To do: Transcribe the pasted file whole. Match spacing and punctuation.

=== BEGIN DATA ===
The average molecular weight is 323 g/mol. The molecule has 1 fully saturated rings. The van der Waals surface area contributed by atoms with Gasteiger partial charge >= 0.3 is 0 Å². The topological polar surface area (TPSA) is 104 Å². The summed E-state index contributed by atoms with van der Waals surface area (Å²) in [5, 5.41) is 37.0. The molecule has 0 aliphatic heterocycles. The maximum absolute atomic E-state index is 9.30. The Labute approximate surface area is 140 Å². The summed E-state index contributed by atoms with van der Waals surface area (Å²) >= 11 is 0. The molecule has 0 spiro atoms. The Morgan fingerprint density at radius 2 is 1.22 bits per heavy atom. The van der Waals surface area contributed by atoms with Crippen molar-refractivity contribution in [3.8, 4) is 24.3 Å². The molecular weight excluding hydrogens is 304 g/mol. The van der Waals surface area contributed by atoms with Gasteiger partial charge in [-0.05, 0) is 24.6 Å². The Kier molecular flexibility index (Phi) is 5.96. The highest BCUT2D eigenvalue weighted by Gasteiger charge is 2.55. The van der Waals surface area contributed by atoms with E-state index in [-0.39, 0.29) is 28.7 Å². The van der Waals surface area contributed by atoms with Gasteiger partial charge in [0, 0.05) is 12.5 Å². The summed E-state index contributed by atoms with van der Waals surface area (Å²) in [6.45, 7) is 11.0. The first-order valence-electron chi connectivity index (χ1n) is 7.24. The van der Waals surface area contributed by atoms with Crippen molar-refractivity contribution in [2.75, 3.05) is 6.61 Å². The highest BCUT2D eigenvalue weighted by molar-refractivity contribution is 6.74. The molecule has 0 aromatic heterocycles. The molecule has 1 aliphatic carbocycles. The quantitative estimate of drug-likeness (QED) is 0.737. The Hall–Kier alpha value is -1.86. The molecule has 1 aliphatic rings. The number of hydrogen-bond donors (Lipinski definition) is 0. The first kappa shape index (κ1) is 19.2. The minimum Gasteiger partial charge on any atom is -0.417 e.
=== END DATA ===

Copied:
The average molecular weight is 323 g/mol. The molecule has 1 fully saturated rings. The van der Waals surface area contributed by atoms with Gasteiger partial charge >= 0.3 is 0 Å². The topological polar surface area (TPSA) is 104 Å². The summed E-state index contributed by atoms with van der Waals surface area (Å²) in [5, 5.41) is 37.0. The molecule has 0 aliphatic heterocycles. The maximum absolute atomic E-state index is 9.30. The Labute approximate surface area is 140 Å². The summed E-state index contributed by atoms with van der Waals surface area (Å²) >= 11 is 0. The molecule has 0 spiro atoms. The Morgan fingerprint density at radius 2 is 1.22 bits per heavy atom. The van der Waals surface area contributed by atoms with Crippen molar-refractivity contribution in [3.8, 4) is 24.3 Å². The molecular weight excluding hydrogens is 304 g/mol. The van der Waals surface area contributed by atoms with Gasteiger partial charge in [-0.05, 0) is 24.6 Å². The Kier molecular flexibility index (Phi) is 5.96. The highest BCUT2D eigenvalue weighted by Gasteiger charge is 2.55. The van der Waals surface area contributed by atoms with E-state index in [-0.39, 0.29) is 28.7 Å². The van der Waals surface area contributed by atoms with Gasteiger partial charge in [0, 0.05) is 12.5 Å². The summed E-state index contributed by atoms with van der Waals surface area (Å²) in [6.45, 7) is 11.0. The first-order valence-electron chi connectivity index (χ1n) is 7.24. The van der Waals surface area contributed by atoms with Crippen molar-refractivity contribution in [2.75, 3.05) is 6.61 Å². The highest BCUT2D eigenvalue weighted by molar-refractivity contribution is 6.74. The molecule has 0 aromatic heterocycles. The molecule has 1 aliphatic carbocycles. The quantitative estimate of drug-likeness (QED) is 0.737. The Hall–Kier alpha value is -1.86. The molecule has 1 aliphatic rings. The number of hydrogen-bond donors (Lipinski definition) is 0. The first kappa shape index (κ1) is 19.2. The minimum Gasteiger partial charge on any atom is -0.417 e.